And as our instances are smaller, they’re easier for the team to maintain for the long term.
Scaling things up
As you continue to grow you’ll find that using headless technologies effectively becomes essential. We technically cheated in our traditional example above. If we weren’t using headless technologies at all then there would be no way for our Website and Application to share data.
Businesses at scale require headless systems to survive. eCommerce businesses with multiple manufacturers use headless systems (even if they don’t realise it) to share data with their websites, mobile apps, retail displays and self-checkouts.
SaaS platforms are similarly built on top of headless technologies to survive, with tools for payments (stripe, paddle) and authentication (oAuth, okta) being entirely headless.
That’s the beauty of going headless. The majority of the web already works that way, especially in larger companies with more sophisticated systems, even if you don’t see it working behind the scenes.
Use cases for using a Headless CMS
Websites & Web Apps
A popular choice for using a headless CMS is to manage the content within a Jamstack site. You can use static-site-generators which are great for informational sites, or you can use frameworks or server-side-renderers for more complex builds like web applications. You’re pretty much unlimited in how you can mix and match the tools you use to best suit your needs.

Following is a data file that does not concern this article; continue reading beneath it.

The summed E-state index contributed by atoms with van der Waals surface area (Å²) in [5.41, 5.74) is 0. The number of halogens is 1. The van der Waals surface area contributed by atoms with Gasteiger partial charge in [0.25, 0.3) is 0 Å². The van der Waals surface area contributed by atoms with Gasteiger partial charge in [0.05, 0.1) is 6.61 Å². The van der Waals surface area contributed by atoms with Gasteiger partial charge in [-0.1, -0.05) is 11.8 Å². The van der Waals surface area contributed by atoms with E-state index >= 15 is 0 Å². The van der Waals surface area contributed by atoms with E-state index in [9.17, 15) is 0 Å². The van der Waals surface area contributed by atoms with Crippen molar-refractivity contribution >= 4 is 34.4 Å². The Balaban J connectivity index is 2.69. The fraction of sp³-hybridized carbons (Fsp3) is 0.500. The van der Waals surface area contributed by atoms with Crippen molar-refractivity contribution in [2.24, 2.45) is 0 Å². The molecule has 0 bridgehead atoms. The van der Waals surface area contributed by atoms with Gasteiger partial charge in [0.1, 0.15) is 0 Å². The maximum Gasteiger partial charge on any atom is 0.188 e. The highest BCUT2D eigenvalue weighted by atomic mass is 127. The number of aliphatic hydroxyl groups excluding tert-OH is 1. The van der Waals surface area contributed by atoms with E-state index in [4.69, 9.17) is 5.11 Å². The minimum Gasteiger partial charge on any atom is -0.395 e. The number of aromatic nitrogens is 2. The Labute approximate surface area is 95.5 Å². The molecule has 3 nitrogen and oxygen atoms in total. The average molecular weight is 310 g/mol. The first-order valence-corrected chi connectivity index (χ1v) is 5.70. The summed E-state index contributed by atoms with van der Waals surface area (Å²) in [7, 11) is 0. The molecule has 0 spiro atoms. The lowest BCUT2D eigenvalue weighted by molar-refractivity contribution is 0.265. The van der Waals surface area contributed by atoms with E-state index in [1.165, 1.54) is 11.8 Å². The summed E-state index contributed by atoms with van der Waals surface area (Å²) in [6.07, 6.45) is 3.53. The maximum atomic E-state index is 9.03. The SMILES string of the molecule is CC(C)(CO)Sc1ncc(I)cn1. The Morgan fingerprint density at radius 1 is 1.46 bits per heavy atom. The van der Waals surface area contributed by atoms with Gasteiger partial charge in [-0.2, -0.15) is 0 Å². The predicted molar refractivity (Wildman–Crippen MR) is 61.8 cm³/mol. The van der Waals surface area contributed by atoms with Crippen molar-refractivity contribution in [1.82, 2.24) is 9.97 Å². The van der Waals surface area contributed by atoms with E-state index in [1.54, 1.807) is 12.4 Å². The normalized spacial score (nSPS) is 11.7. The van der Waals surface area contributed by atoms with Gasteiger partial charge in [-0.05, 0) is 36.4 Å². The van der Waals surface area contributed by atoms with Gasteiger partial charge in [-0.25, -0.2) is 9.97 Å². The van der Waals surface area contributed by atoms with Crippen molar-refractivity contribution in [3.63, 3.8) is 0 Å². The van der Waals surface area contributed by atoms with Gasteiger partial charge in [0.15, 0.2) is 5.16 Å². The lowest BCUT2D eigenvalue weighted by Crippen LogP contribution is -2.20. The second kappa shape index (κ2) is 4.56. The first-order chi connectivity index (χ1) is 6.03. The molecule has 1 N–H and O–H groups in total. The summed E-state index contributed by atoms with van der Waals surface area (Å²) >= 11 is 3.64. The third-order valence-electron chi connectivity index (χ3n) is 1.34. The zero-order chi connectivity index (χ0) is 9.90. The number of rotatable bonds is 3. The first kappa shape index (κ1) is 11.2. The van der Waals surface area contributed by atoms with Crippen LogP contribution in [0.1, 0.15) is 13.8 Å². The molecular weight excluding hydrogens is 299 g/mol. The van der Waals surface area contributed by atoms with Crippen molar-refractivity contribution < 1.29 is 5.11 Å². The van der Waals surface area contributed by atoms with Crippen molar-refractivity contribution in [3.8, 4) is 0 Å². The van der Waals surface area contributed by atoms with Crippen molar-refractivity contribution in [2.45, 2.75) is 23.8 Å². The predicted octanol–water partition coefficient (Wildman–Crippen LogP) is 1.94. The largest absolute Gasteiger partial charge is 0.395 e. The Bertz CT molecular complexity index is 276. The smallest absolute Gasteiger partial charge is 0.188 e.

By integrating with an eCommerce solution like Shopify or BigCommerce, a headless CMS can provide a sophisticated way to update the content on your eCommerce site while leaving the product management to a specialised service.
An alternate choice for a headless CMS is to instead manage the content of a mobile application. The content layer would act very similarly to a website, while the presentation layer would be swapped out for an Android or iOS-compatible platform. This approach pairs well with a SaaS or eCommerce application.
Products & services
Most headless CMS are flexible enough to be used for all kinds of purposes. Websites and apps may be the most familiar use case, but you could use them for any scenario: watch apps, retail kiosks, documentation, AI, and anything else you can think of. All from one place.
Which headless CMS should I use?
There are a lot of options to choose between which can make deciding overwhelming. Every headless CMS offers a feature list so it can be valuable to compare.
The best CMS will allow you to grow — after all, your business will also be growing over time. So, you want to make sure you’re not limited by your CMS.
If there are any specific features that you value such as a visual editor, collaborative editing, or workflows then it’s important to consider that too as all headless CMS put their focus on different areas.
If you’re struggling to evaluate which headless CMS is right for you, we’ve created a dedicated guide to help.
Ready to make the switch?
We specialise in designing and building headless platforms.
Let’s work together to build the perfect one for you.
Don’t worry, headless is our bread and butter. Get in touch and we’ll do all the hard work!